In two subsequent cases, the Supreme Court further defined the parameters of the freedom of expression in public schools. In Fraser, a school disciplined a student for a student government nominating
In Hazelwood, the Court addressed a public school's decision to censor two articles slated for publication in the school newspaper: one concerned pregnant students at the school, the other discussed the impact of divorce on students. 484 U.S. at 263, 108 S.Ct. 562. The pregnancy story was rejected because the principal feared that, in spite of the pseudonyms used in the article, the subjects might still be identified by the school community. Id. The divorce story was rejected because it contained negative information about school parents and there was insufficient time to permit them to respond to the facts set out in the article. Id. The Supreme Court rejected the newspaper staff members' suit on a number of bases: the school paper was not a public forum, publishing the paper was a school-sponsored activity that was part of an advanced journalism class, and readers would perceive articles appearing in the school paper as being school-approved publications. Id. at 268-73, 108 S.Ct. 562. In addition, the Court recognized the competing privacy interests of the pregnant students and the families going through a divorce. Id. The Court described when a school has greater authority to regulate student speech in this way:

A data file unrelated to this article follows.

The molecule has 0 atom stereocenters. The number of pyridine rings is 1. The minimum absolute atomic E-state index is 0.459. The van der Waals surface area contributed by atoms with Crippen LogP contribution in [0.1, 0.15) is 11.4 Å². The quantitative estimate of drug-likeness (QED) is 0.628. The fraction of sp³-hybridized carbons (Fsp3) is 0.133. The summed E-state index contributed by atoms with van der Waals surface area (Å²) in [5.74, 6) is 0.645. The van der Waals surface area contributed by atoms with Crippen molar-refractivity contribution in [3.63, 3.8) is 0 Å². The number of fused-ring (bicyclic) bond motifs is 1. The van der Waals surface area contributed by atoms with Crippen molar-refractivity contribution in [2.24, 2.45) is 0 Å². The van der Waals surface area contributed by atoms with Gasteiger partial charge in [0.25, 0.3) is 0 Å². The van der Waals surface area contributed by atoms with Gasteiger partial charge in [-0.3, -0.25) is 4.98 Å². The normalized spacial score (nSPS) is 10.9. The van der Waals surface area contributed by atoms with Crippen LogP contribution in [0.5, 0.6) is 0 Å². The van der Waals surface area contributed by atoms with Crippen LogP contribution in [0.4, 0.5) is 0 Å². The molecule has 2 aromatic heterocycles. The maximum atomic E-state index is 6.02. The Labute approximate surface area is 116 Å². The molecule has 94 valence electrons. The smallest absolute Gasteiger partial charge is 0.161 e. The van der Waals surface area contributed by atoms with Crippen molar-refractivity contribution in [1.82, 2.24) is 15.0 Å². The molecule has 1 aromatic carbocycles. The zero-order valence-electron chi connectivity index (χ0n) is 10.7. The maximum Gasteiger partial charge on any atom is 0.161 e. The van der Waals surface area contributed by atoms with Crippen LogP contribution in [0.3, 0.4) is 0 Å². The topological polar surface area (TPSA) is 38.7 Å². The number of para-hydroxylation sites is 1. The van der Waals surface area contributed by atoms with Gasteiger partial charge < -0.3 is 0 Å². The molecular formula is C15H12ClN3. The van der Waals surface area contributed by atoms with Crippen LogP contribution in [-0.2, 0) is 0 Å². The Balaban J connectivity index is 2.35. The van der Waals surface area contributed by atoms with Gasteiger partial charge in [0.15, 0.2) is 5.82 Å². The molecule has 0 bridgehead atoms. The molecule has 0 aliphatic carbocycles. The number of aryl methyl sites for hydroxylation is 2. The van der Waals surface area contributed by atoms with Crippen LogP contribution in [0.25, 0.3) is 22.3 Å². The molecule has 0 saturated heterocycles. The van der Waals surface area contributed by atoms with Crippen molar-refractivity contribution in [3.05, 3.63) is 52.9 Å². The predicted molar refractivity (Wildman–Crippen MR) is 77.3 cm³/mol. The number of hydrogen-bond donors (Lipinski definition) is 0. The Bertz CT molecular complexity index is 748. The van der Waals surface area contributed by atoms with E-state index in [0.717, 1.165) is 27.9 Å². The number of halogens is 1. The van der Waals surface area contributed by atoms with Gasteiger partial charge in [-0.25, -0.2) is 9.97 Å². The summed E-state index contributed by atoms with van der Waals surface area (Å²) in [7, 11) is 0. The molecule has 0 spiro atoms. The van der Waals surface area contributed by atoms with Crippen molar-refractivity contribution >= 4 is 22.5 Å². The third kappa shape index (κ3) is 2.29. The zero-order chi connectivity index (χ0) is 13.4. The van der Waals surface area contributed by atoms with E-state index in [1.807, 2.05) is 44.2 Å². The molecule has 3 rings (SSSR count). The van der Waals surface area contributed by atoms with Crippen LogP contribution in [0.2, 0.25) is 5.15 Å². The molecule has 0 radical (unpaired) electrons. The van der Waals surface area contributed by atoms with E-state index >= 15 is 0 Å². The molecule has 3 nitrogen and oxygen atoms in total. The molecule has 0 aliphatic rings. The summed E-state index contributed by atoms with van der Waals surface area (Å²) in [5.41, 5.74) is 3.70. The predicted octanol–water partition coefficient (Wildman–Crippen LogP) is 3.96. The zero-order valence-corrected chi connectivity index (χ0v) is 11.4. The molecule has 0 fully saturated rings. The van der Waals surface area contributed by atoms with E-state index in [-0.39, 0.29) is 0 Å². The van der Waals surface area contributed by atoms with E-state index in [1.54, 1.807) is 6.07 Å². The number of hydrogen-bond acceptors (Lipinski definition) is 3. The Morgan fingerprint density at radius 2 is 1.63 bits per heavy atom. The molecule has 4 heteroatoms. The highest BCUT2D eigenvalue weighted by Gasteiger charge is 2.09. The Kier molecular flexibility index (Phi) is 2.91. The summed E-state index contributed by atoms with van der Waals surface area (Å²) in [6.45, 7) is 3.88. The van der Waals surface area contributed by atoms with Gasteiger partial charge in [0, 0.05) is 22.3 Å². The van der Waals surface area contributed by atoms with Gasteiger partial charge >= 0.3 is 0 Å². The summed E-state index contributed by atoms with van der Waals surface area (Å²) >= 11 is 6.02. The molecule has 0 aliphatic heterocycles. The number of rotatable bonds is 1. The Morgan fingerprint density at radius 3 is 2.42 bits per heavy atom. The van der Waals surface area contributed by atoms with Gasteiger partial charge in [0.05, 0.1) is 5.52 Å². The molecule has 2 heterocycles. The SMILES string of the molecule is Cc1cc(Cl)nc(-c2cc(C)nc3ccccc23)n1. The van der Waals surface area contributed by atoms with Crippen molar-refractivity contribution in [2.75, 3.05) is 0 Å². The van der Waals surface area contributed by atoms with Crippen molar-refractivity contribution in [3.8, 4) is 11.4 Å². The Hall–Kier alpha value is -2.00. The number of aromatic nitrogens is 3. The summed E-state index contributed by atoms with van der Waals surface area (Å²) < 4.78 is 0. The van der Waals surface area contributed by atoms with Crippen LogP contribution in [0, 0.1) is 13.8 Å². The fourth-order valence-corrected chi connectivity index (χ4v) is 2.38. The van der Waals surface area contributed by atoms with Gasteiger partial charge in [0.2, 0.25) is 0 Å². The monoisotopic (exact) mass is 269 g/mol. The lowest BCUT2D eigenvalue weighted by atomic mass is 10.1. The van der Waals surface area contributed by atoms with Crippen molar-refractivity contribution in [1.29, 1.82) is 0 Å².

Id. at 272-73, 108 S.Ct. 562 (footnotes omitted).